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Spike in unruly passengers, non-compliance to safety protocols worries airlines

By Wole Oyebade
24 December 2021   |   2:53 am
Airlines have complained about rising cases of unruly passengers and non-compliance with COVID-19 safety protocols, therefore, they are demanding stiffer sanctions from the authorities. The airlines observed that the global phenomenon has doubled in 2021 with more travelling public uncomfortable with basic safety rules. Recently, Arik Air deplaned an Asaba-bound passenger in Lagos, who allegedly…

[FILES] Airplane

Airlines have complained about rising cases of unruly passengers and non-compliance with COVID-19 safety protocols, therefore, they are demanding stiffer sanctions from the authorities.

The airlines observed that the global phenomenon has doubled in 2021 with more travelling public uncomfortable with basic safety rules.

Recently, Arik Air deplaned an Asaba-bound passenger in Lagos, who allegedly refused entreaties on face mask and hand sanitiser use onboard.

According to the airline: “On Thursday, December 16, 2021, an Arik Air flight from Asaba, which was originally scheduled to depart for Lagos at 4:50 p.m. was later rescheduled for 8:30p.m. At the commencement of boarding, the first set of passengers to enter the plane was a man and a lady claiming to be the man’s wife.

“The man was without a face mask and the lead crew asked him to comply with the COVID-19 boarding protocol. The passenger not only refused to use his face mask, he also turned down the use of hand sanitiser and pushed the lead crew out of the way.

“After several appeals were made to him, the passenger had to be forced out of the plane by a combined team of Airport Security and Police at 9:15 p.m. Arik Air strongly condemns such unruly behaviour by passengers on board any of its flights and advices that such actions could attract flight ban or sanctions prescribed by the regulatory Authority,” the management stated.

In an informal survey of the International Air Transport Association’s (IATA) Cabin Operations Safety Technical Group, a member airline reported over 1,000 incidents of non-compliance in a single week. Another calculated a 55 per cent increase in unruly passenger incidents based on the numbers carried. Incidents have even resulted in diversions, including a flight from Paris to Delhi.

In the United States, the Federal Aviation Authority (FAA) had more than 4,600 incident reports between January and early October 2021, of which 72 per cent related to a refusal to comply with the federal mandate to wear a mask. Some 849 of these reports have been investigated versus a yearly average of 142 over the last decade.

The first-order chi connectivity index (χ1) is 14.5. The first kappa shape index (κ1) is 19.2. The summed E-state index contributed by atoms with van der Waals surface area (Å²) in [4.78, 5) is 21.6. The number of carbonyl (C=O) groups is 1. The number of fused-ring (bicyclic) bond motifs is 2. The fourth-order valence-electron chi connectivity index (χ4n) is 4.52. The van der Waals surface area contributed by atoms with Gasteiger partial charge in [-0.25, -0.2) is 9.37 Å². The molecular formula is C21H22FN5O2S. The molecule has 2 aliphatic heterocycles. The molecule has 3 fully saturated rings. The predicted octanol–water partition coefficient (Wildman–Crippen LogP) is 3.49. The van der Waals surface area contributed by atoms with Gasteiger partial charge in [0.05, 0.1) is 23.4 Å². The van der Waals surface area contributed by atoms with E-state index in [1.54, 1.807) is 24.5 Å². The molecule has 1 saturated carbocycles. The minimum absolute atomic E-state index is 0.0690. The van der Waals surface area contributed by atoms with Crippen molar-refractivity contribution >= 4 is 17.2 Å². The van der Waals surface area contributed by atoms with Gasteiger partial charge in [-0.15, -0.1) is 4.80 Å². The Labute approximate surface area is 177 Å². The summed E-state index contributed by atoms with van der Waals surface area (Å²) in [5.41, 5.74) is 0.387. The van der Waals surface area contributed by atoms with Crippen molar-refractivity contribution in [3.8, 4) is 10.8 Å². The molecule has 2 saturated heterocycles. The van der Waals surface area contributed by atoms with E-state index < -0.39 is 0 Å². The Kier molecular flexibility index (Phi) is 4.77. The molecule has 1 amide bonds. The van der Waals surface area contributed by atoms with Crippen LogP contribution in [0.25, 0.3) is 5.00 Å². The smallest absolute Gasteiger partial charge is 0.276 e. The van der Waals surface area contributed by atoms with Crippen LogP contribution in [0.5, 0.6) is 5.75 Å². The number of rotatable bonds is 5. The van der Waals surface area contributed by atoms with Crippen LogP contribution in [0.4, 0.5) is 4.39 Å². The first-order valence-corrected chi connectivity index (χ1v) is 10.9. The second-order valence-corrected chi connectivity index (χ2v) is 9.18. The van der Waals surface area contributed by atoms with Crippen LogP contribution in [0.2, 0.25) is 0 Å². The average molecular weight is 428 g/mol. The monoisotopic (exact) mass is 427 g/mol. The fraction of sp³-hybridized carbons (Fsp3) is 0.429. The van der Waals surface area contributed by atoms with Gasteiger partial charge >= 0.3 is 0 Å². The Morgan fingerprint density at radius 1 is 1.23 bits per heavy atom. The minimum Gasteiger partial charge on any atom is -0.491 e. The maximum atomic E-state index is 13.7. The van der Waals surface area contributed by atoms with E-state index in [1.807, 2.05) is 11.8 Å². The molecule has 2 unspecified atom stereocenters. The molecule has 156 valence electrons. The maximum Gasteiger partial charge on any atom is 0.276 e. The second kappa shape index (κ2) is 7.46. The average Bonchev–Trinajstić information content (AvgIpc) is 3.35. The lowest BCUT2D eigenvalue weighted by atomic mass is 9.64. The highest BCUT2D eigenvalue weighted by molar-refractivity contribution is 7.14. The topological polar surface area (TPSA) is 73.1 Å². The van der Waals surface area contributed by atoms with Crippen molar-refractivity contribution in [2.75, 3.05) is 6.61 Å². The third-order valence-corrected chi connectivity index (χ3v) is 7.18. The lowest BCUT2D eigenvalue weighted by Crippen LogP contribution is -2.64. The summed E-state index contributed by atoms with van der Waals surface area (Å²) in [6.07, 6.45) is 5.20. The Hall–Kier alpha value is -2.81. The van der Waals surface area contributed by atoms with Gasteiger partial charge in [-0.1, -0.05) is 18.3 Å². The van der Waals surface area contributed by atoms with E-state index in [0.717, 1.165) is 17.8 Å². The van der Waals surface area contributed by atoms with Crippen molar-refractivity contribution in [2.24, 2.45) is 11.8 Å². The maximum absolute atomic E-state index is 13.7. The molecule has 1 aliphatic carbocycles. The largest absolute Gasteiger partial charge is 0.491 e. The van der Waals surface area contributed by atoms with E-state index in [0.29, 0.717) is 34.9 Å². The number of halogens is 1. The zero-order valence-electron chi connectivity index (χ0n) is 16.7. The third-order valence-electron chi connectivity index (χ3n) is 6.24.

IATA’s Assistant Director, Government and Industry Affairs, Tim Colehan, noted that a complex set of new health rules means some increase in non-compliance was inevitable. But this can’t explain it entirely.

Colehan points out that at the time of booking, passengers agree to the terms and conditions. There is messaging at check-in, at the gate, and announcements are usually made on the aircraft. Other factors are clearly at play in the increase in unruly passenger cases.

“One explanation for the hike in incidents is that the context has changed,” says Colehan. “Not wearing a mask is arguably no different to not wearing a seatbelt or not putting your laptop away. They involve a failure to follow instructions.

“But because of the pandemic and the public health implications, not wearing a mask makes it much more personal and has caused confrontation between passengers. It has also led governments, such as the United States, to take a zero-tolerance approach and to encourage incident reporting by crew.”

In the United States, though there is a zero-tolerance policy and FAA fines have topped $1 million since the beginning of 2021, differences between federal and state laws complicate prosecution procedures. Interfering with cabin crew is a federal crime so needs to be dealt with by the Federal Bureau of Investigation (FBI), whereas flights involving unruly incidents are typically dealt with by local law enforcement upon landing.

There are similar legal issues in the international arena. The 1963 Tokyo Convention attempted to alleviate any confusion by insisting the right to prosecute resided with the state in which the aircraft was registered. But this can cause problems on landing in a foreign country.

Local authorities sometimes consider that they do not have jurisdiction when the aircraft is registered in another state, or the operator holds a foreign certificate (AOC). Unruly passengers may therefore be free to continue their journey without any sanction for their misbehaviour.

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